Music

No Country Music

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I like to think that my music tastes are fairly eclectic. While something like ¾ of my current rotation consists of 80s rock across various types and genres, the remaining 25% runs the gamut from classical to certain flavours of techno. There’s a little jazz and (don’t tell anyone) a dash of opera, bits of rock and pop from the 60s through current (although less and less beginning in the 90s when I feel most music started to be so over-produced that you had a hard time hearing the individual instruments – that’s started to change in the last few years as the current version of the internet age allows us access to a real breadth of indie music), some folk and a little bit of classic punk.

So what is it about Country music that makes me want to jam chopsticks into my ears and stir them around until the pain stops?

It would be easy to blame my father, who I feel like discovered Country when I was discovering the early stages of what would be Pop for my age group. It might even be partially true, but it doesn’t seem fair to Dad. He didn’t know what he was doing to me when he found a new style of music to explore. But what he was discovering would probably be called Classic Country at this point, stuff from the 60s and 70s with lots of early pick up trucks, dying dogs, down to my last beer, and wife departures. And he was still able to get frustrated at my musical choices as a teenager so I feel like it’s okay for me to not like his at the same time.

The thing is, I don’t see an awful lot of difference between that Country and the stuff being released today. To my internal music grading system, it all sounds the same and it’s all annoying. Stressed Styrofoam in the quiet library of my soul annoying. I’ve been known to refer to Country Music as an oxymoron, a contradiction in terms. I’m not the only one who feels that way, but I’m also aware that a lot of people do love it.

I’m just not one of them.

These days, there may be fewer broken trucks and wife departures, but there’s still a lot of drinking, gambling, football. And there’s certainly too much religion. I know where to find all of those things if I want them, and it’s not in my music.

To be fair to the genre, I don’t listen to a lot of it, or any of it, by choice, but I live in an area where it’s frequently inflicted on me when I go out shopping. There are times when it makes me almost run through the grocery store, grabbing things on the way by, barely slowing down as I do. I can fight this by bringing a pair of earbuds with me and covering it up with my personal playlist, but that tends to decrease my awareness of my surroundings in general, which makes me a little uncomfortable.

If I can strip away the actual music and just read the lyrics, sometimes there’s some melancholy nostalgic moments to be found, but doing that sort of defeats the purpose of music, doesn’t it? The lyrics transform to poetry, and that’s a different art. Treating lyrics as poetry doesn’t usually work. Sometimes they’re poetic, but they need the music to get the emotion.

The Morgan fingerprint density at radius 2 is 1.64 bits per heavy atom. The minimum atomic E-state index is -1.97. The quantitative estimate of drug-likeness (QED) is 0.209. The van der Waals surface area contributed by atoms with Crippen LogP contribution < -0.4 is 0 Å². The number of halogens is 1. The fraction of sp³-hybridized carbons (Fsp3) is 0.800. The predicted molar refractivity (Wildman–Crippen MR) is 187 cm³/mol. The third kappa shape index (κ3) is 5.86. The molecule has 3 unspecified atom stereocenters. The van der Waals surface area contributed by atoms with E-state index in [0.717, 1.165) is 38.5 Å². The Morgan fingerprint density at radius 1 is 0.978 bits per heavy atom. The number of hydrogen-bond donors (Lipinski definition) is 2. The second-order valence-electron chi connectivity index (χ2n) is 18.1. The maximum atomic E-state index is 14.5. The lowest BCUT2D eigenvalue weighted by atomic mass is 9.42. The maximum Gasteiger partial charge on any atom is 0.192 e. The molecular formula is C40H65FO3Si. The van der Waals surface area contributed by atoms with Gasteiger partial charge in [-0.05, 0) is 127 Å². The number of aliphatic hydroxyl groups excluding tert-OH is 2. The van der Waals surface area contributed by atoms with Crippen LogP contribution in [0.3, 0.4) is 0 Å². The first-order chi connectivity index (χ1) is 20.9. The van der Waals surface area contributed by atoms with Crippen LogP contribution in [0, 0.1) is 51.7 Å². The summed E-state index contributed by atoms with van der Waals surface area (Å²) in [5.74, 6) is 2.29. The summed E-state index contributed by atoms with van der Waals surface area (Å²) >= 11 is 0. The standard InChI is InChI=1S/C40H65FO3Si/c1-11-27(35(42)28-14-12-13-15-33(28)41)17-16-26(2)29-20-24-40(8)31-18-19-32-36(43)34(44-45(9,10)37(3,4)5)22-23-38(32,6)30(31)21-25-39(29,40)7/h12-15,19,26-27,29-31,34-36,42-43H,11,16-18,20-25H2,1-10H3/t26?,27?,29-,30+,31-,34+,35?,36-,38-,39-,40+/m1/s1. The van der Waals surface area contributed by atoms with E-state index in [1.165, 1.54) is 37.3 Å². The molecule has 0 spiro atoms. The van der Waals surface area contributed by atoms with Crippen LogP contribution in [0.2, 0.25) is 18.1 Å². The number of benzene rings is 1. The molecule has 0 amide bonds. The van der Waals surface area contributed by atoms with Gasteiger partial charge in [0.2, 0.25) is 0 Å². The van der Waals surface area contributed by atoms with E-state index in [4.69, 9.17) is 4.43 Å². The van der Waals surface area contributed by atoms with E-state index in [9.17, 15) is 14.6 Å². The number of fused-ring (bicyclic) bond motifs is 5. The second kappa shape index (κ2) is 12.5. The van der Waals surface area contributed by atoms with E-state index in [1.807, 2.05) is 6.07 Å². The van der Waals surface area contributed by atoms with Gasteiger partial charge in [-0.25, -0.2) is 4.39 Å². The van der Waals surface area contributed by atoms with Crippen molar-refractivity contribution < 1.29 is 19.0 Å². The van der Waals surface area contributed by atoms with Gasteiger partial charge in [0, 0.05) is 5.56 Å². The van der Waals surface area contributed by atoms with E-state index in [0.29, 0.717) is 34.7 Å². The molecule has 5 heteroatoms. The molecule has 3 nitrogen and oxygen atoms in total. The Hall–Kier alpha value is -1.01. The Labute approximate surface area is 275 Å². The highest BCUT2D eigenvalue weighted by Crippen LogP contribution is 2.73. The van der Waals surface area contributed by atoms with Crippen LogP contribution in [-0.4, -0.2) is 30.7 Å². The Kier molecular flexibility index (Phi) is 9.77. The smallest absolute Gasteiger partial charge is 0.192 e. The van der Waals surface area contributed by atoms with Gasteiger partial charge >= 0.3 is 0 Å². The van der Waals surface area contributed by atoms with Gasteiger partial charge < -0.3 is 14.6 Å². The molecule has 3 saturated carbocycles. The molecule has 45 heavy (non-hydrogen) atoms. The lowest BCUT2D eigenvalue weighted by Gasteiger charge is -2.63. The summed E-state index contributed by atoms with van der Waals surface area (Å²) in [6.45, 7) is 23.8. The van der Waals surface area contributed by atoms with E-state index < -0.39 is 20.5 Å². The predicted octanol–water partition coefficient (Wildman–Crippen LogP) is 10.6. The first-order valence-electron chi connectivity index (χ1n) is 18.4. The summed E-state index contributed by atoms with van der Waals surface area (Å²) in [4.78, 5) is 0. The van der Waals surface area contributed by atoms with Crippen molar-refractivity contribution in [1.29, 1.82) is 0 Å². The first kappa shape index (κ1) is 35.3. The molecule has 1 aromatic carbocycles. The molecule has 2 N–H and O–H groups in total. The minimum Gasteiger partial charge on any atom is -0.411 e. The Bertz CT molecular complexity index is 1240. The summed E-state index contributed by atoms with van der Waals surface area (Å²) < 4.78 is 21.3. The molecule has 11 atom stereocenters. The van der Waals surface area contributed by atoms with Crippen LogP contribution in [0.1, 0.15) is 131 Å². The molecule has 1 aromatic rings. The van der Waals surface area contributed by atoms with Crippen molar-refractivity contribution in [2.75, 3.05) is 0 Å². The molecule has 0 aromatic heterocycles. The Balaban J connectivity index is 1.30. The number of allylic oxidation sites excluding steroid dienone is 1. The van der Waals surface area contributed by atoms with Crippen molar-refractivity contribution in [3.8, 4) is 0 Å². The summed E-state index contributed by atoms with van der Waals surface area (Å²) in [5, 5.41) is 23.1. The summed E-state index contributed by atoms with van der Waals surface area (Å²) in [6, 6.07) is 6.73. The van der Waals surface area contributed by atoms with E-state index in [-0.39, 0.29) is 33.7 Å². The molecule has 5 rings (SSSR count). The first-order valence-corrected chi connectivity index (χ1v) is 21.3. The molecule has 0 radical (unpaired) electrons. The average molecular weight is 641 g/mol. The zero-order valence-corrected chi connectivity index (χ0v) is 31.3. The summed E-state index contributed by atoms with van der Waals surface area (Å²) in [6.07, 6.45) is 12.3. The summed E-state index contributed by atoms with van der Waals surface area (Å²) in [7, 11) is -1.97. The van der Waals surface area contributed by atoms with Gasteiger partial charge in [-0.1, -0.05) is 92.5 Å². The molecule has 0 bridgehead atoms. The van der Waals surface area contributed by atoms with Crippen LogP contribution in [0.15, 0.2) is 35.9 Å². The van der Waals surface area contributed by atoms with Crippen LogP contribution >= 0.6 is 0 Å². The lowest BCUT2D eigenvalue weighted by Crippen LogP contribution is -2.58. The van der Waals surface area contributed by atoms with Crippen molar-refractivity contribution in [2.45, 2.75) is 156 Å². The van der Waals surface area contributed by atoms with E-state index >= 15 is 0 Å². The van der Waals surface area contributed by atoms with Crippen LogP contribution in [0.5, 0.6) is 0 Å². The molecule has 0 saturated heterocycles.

I’ll let you in on a secret, though. There’s exactly one Country song that I don’t mind, though it’s always far better in my memory than it is when I actually listen to it, which is rare. That’s no reflection on the artist because I have to look up who sings it every time I want to know and considering my knowledge of the Country genre, his fans shouldn’t take it as an insult. For me, the song exists in a vacuum, and it’s the sentiment that matters, so I can quote lyric fragments without actually having the song go through my head. See my note on nostalgia, above. It’s about remembering the “best” parts of youth while firmly ensconced in middle age.

I’m 50 years old now.

We reach.

But the fact that there’s one Country song I can tolerate argues that a genre that’s so long-lived and has so many artists across so much geography should have more out there for me. But I’m not willing to put myself through the exploration phase of things to find any of those other songs.

Looking it up that one song right now, I find it’s by Toby Keith whose name, I’m sorry, I’ll probably forget again not long after I post this. If you like Country music, you probably know it. If you don’t, well, you can decide if you want to search it and listen to it or not.

I ain’t as good as I once was, but I’m as good once as I ever was.

Of course, in my head, I always remember the lyric as “I’m not as good as I once was,” which doesn’t really match the aesthetic. And it’s the chorus that matters to me. The individual verses in the song are pretty standard macho fare, drinking and fighting and sex. But that’s me.

In case anyone whom the heart in Country music actually speaks to has any favourites, I’m not looking for suggestions. I’m actually good with having just the one Country song that speaks to me, especially since it really only does so in my memory rather than in the music itself.

Stay safe and be well, everyone.

I ain’t as good as I once was

My how the years have flown

But there was a time, back in my prime

When I could really hold my own

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